(b) We have it on good authority -- from the above-mentioned young officer in the Black Watch --
that the men under his command were inclined to daft behaviour and getting in trouble with police before ever setting a toe in Iraq. He had tremendous affection for his men and felt that they made terrific soldiers, but they were, by nature or nurture, rough, short-fused, hard-drinking, street-fighting, and half-mad at the best of times. The discipline of military life may have been the best thing that ever happened to them.

That's not to say that their service in Basra was not terrifying, frustrating, and perhaps even ill-conceived. As recent events have highlighted, the situation in Basra was different from most of what has gone on elsewhere in Iraq, most explicitly in the fact that Al Qaeda was barely a factor-- inter-tribal civil warfare has been the nature of the beast all the way along, and the British, rightly or wrongly, came to believe they could not contribute to the solution.

To be fair, the play Black Watch does give he impression that the soldiers have no quarrel with military missions or discipline (though I would be interested to know from our young friend whether there is any basis for t
he play's portrayal of a certain slackness in protocol during the more boring stretches of the mission-- something most playgoers would fail to notice, but we military parents do not). What the men do object to is the fact that they were trained to fight, but spent far too much time pinned down inside a fortification, from which they ventured out on patrols that all too often made them sitting ducks.

From what I have read, that is not an inaccurate picture of how it went for the Brits, and for many of the Americans before General Petraeus took command. However, we also have it on good authority (from our young friend, and from the best reporter on the scene with the British, American journalist Michael Yon, here ) that the Brits, including the Black Watch, had a bellyful of some pretty serious fighting.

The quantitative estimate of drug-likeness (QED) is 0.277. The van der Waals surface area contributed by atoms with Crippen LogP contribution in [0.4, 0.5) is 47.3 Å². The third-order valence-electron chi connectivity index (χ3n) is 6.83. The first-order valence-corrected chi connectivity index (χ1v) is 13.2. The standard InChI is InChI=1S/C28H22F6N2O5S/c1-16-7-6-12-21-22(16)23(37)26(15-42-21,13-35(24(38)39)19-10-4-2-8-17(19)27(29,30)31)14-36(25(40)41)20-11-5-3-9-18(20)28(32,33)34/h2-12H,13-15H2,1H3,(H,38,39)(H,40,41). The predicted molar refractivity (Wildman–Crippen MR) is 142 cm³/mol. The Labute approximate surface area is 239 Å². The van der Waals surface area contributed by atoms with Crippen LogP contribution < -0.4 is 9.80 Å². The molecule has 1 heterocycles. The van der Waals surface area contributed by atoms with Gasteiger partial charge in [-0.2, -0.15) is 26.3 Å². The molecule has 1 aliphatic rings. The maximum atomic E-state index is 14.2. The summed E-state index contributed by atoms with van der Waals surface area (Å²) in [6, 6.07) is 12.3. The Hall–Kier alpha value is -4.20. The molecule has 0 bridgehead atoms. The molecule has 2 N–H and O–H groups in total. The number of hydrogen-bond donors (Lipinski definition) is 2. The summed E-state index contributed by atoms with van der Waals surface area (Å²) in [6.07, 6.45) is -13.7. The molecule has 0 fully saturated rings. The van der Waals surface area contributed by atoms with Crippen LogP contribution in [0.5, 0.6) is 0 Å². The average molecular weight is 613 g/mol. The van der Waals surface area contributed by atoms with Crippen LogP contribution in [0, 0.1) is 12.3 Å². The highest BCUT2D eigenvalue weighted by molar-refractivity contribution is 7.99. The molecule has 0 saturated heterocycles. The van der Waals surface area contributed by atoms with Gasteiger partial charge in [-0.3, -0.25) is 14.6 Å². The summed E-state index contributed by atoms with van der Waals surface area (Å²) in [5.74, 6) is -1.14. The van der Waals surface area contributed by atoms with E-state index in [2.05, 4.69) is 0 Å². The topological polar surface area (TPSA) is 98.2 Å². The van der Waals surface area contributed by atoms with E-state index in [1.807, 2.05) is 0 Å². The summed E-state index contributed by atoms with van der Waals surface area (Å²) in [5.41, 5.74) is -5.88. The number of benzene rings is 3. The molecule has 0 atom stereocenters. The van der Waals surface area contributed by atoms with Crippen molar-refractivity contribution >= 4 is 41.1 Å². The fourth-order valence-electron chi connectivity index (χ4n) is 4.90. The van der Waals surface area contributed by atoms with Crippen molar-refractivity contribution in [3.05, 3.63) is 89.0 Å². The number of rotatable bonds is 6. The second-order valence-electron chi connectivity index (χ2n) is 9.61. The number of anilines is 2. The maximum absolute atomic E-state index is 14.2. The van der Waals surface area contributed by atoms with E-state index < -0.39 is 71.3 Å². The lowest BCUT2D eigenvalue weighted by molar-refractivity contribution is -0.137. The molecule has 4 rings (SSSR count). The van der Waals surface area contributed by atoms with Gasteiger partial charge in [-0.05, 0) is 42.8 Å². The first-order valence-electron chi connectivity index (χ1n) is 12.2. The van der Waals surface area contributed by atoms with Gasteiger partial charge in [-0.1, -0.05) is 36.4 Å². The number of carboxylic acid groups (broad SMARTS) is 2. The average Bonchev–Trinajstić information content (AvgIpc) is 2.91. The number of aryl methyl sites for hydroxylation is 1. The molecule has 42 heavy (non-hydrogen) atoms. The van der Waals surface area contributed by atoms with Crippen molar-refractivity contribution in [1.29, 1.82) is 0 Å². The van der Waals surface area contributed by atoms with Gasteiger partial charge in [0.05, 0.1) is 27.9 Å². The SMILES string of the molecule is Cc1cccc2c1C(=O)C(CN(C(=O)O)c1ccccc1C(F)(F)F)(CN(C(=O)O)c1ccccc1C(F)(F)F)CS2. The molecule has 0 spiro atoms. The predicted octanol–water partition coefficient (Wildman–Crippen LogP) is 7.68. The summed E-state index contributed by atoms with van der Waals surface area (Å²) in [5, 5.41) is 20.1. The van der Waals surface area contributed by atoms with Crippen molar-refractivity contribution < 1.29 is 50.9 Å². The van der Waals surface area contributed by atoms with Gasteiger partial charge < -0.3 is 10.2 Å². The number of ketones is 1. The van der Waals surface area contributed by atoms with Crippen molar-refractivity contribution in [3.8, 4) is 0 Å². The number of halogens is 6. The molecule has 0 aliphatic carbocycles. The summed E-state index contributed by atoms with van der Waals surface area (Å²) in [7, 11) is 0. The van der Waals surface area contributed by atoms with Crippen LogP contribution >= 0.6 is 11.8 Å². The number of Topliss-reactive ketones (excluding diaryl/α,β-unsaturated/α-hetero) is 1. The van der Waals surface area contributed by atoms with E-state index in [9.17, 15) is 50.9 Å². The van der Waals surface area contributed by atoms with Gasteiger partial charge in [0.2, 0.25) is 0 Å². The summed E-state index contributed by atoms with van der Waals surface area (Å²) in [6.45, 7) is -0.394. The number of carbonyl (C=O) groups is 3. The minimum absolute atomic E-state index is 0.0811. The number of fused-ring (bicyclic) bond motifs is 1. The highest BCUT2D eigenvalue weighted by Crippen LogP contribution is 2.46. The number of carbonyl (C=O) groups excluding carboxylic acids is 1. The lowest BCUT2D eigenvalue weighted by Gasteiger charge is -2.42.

(c) It is clear from headlines all over that it doesn't take immersion in combat to produce a global outbreak of young people behaving badly. Vast numbers of so-called disaffected youth lash out at society and each other with staggering regularity, and so-called experts offer a thousand reasons why: unemployment, broken families, drugs and gang violence. Combat trauma is at least an easily identifiable source of hostility. But I would suggest that, among the sparks that set off eruptions of uncivil behaviour must be the frustration born of minds incapable of formulating an expression of their feelings.

In times past [not that long past -- say, 50 years], the letters and reminiscences of ordinary soldiers bore witness to the benefits of a substantive basic education: men looking for words to tell of their fear, shock, longing, and suffering, could find them at hand, because the building blocks of conventional schooling had set them to reading Aesop's fables and Caesar's wars, and to memorizing poems, speeches, and passages from the Bible. They had listened attentively while teachers read to them in school, or families told stories and sang ballads to pass the leisure hours. They had paid hee
d to the experiences of people other than themselves, so that when it came time to put their own experiences into words, and into the context of the human story, they had the tools and the vocabulary to do it.

Young people for whom education has been a self-referential skid over the surface of randomly arrayed information can often find no words to communicate their reality. They can be heard to complain that they have ideas but just can't express them. Not so-- the sad truth is, if you have no words, you have no ideas, period. You have feelings-- twinges and pangs and impressions, ricocheting around an empty box -- but you do not have ideas. Can anything be more